6 Ways to Save Money When You're a Malaysian Young Adult

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Sometimes I feel like I'm fighting a losing battle against the ringgit (Malaysian currency) when it comes to fulfilling my dreams of travelling overseas for at least 15 days each year.

Wanting to rest, relax, and take in the sights of another country in 15 out of 356 days isn't such a big deal, right?

Right?

While my salary has gone up in the past few years since I started working (thank you Universe), the ringgit has also taken quite the beating. This is how the ringgit currently stacks up against 5 other countries.



*deep sigh*

The worsening ringgit is good for Malaysian tourism, but it's not so good for my preferred kind of travelling. While my username may say michxwanderlust, it's only because michxfirstworldcountries isn't as easy to type.

So, what do first world countries have in common? Well, mainly currency that is much stronger than the Malaysian ringgit.

Some say the solution to this is to prefer travelling in countries that are much more affordable, for example, such as my own country, Malaysia, or the surrounding South-East Asian countries (apart from Singapore, because if I'm going to go to Singapore, I might as well pay a bit more to go to Australia instead).


Others say this is a millennial whining and why, back in the day, they didn't even get to travel to the next state in Malaysia at my age, and so on.

Me, I say that I am determined to overcome this ringgit problem to STILL be able to afford to travel to countries like Japan, and so this year I've come up with EVEN more ways to save money than I used to before.

Here are 6 of those ways, and may you, dear reader, find this useful.

1. Consume Less (Outside) Food and Non-Water Drinks



Apart from Writing, Reading, Sleeping, and Travelling, Eating is one of my Five Greatest Loves.

Yet out of all the five, food is the one that takes the least importance, if I have to budget my time and money that way.

Since 2017 began, my weekday meals have been, in the middle-class sense, quite sad. I'm not starving or anything, but I have been eating the same weekday late tea meal for almost three weeks now.

You see, I decided to invest in a sandwich press last month. I've been making full use of that sandwich press almost every weekday now, to make myself a late tea/ dinner meal.

I've basically cut down my food expenses to less than RM10.00 per week (sometimes I am weak and crave snacks ahem) on average thanks to the sandwich press, so yes, it's done its part in helping me save money.

Of course, this means I'm having a sandwich for dinner from Monday to Friday with no changes, but beggars can't be choosers.

I'll just munch on my sandwich and pretend it's this, or some other similar coping mechanism.


T_____________T

This whole having a sandwich for dinner on weekdays makes me really look forward to the weekends. Even if I'm just cooking at home to save money (and to be healthy!), at least it's something different to a sandwich for dinner, two evenings a week.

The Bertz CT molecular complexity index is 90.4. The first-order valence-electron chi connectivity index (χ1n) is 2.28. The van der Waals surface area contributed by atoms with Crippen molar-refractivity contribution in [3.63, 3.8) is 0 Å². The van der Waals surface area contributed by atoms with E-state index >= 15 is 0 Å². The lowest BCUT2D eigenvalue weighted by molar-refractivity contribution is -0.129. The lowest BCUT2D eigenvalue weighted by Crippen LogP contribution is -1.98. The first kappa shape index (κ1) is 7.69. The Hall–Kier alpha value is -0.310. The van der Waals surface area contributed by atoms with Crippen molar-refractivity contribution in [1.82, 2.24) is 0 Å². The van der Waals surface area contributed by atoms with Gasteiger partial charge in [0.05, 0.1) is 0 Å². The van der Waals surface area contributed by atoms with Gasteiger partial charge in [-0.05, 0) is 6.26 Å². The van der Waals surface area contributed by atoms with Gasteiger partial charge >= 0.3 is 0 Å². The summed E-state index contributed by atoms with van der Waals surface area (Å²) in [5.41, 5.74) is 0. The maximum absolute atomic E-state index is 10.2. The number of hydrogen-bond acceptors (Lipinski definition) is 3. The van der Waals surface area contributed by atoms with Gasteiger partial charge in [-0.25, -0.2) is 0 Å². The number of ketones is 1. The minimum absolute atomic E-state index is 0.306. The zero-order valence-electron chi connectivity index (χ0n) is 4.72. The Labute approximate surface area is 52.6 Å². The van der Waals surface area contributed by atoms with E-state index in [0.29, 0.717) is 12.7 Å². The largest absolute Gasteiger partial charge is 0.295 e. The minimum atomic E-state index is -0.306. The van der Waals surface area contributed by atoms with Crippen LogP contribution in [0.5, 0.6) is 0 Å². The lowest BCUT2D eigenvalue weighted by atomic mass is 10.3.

It is lucky I like sandwiches, and do not mind eating them daily (if a bit wistfully while thinking of other food products).

Then there is my preferred beverage of choice, which is usually water, or tea. Lucky I like these two too. Water is the best. Ain't nobody got too much extra cash (or metabolism) to spend on soda, alcohol, milkshakes, and the like right now, because THE GOAL IS TO TRAVEL!!!

Alternatively I suppose you can still have nice food if you have someone who is willing to pay for you, but apart from being a money-saving measure, this money-saving tip number one is also a weight-maintaining measure.

Win-win for me, I guess...?


2. Get Experiences, Not Things 

This tip was also mentioned in my resolutions I made for this year, but it's being repeated here now in a money-saving sense.

Naturally, I think, some experiences are way more expensive than the things you buy. A trip to a good hair salon can set you back by a good RM300 - RM500. You could get three quality outfits out of that!

In the money-saving sense, however, I am referring to experiences that are free, or at least cheap-ish.

Yes, people, there are experiences to be had for free! It's what all those "free things to do in *insert city here*" guides are for, after all.

In my personal life, the kind of experiences I give myself on the weekends doesn't usually involve going out. Instead, I tend to stay at home to stream dramas, read books, clean, exercise, listen to Spotify, play games, blog, write, and so on.



And you know what? I love my weekends indoors, and don't think I'm depriving myself of anything this way just to be able to travel to the countries I want to travel to. Perhaps this is related to tip three?

3. Be an Introvert

If I have to force myself to be extroverted in order to move up the social/ career ladder, people can definitely learn to be more introverted for the sake of their wallets.

I have had people asking me if I ever get bored not having anything to do on Friday nights, because my answers to the "what are you doing on Friday night?" question are usually around the same theme.

"I AM GOING HOME TO SLEEP." 


I say this with as much excitement as someone saying "I'm going out on a date!" or "I'm going to go clubbing with my friends!".


This^ over clubs any day for me... and I don't have to pay a cover charge, pay for drinks, or pay for the Uber to take me home when I'm too tipsy to drive.

Money-saving win? Money-saving win.